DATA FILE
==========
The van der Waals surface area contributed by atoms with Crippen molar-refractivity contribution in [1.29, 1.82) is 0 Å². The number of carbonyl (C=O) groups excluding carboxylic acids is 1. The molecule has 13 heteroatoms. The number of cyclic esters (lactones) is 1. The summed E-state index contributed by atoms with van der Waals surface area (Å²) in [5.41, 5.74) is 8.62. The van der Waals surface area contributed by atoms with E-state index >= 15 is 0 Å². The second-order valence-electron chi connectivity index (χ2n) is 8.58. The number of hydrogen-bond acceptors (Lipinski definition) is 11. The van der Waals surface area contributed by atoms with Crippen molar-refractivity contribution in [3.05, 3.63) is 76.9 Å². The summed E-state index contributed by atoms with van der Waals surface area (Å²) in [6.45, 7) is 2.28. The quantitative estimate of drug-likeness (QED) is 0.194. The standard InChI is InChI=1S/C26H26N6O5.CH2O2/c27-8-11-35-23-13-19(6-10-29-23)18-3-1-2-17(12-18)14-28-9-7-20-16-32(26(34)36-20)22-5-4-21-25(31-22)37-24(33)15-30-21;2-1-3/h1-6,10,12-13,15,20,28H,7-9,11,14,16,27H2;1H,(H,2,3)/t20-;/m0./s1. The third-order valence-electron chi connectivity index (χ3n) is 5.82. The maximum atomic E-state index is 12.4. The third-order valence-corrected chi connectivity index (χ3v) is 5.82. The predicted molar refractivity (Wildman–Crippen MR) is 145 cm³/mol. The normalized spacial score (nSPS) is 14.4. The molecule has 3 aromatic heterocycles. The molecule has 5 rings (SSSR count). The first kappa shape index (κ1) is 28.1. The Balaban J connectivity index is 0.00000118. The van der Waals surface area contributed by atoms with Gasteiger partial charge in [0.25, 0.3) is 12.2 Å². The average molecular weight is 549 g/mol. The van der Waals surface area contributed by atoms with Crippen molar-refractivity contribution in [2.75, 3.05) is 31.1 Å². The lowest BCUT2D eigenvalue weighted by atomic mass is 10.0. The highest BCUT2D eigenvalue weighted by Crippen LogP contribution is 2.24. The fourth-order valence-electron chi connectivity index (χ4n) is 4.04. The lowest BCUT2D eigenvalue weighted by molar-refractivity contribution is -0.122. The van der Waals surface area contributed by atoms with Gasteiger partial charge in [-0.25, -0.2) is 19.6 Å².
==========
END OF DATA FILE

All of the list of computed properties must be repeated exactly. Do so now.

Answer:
The van der Waals surface area contributed by atoms with Crippen molar-refractivity contribution in [1.29, 1.82) is 0 Å². The number of carbonyl (C=O) groups excluding carboxylic acids is 1. The molecule has 13 heteroatoms. The number of cyclic esters (lactones) is 1. The summed E-state index contributed by atoms with van der Waals surface area (Å²) in [5.41, 5.74) is 8.62. The van der Waals surface area contributed by atoms with E-state index >= 15 is 0 Å². The second-order valence-electron chi connectivity index (χ2n) is 8.58. The number of hydrogen-bond acceptors (Lipinski definition) is 11. The van der Waals surface area contributed by atoms with Crippen molar-refractivity contribution in [3.05, 3.63) is 76.9 Å². The summed E-state index contributed by atoms with van der Waals surface area (Å²) in [6.45, 7) is 2.28. The quantitative estimate of drug-likeness (QED) is 0.194. The standard InChI is InChI=1S/C26H26N6O5.CH2O2/c27-8-11-35-23-13-19(6-10-29-23)18-3-1-2-17(12-18)14-28-9-7-20-16-32(26(34)36-20)22-5-4-21-25(31-22)37-24(33)15-30-21;2-1-3/h1-6,10,12-13,15,20,28H,7-9,11,14,16,27H2;1H,(H,2,3)/t20-;/m0./s1. The third-order valence-electron chi connectivity index (χ3n) is 5.82. The maximum atomic E-state index is 12.4. The third-order valence-corrected chi connectivity index (χ3v) is 5.82. The predicted molar refractivity (Wildman–Crippen MR) is 145 cm³/mol. The normalized spacial score (nSPS) is 14.4. The molecule has 3 aromatic heterocycles. The molecule has 5 rings (SSSR count). The first kappa shape index (κ1) is 28.1. The Balaban J connectivity index is 0.00000118. The van der Waals surface area contributed by atoms with Gasteiger partial charge in [0.25, 0.3) is 12.2 Å². The average molecular weight is 549 g/mol. The van der Waals surface area contributed by atoms with Crippen molar-refractivity contribution in [2.75, 3.05) is 31.1 Å². The lowest BCUT2D eigenvalue weighted by atomic mass is 10.0. The highest BCUT2D eigenvalue weighted by Crippen LogP contribution is 2.24. The fourth-order valence-electron chi connectivity index (χ4n) is 4.04. The lowest BCUT2D eigenvalue weighted by molar-refractivity contribution is -0.122. The van der Waals surface area contributed by atoms with Gasteiger partial charge in [-0.25, -0.2) is 19.6 Å².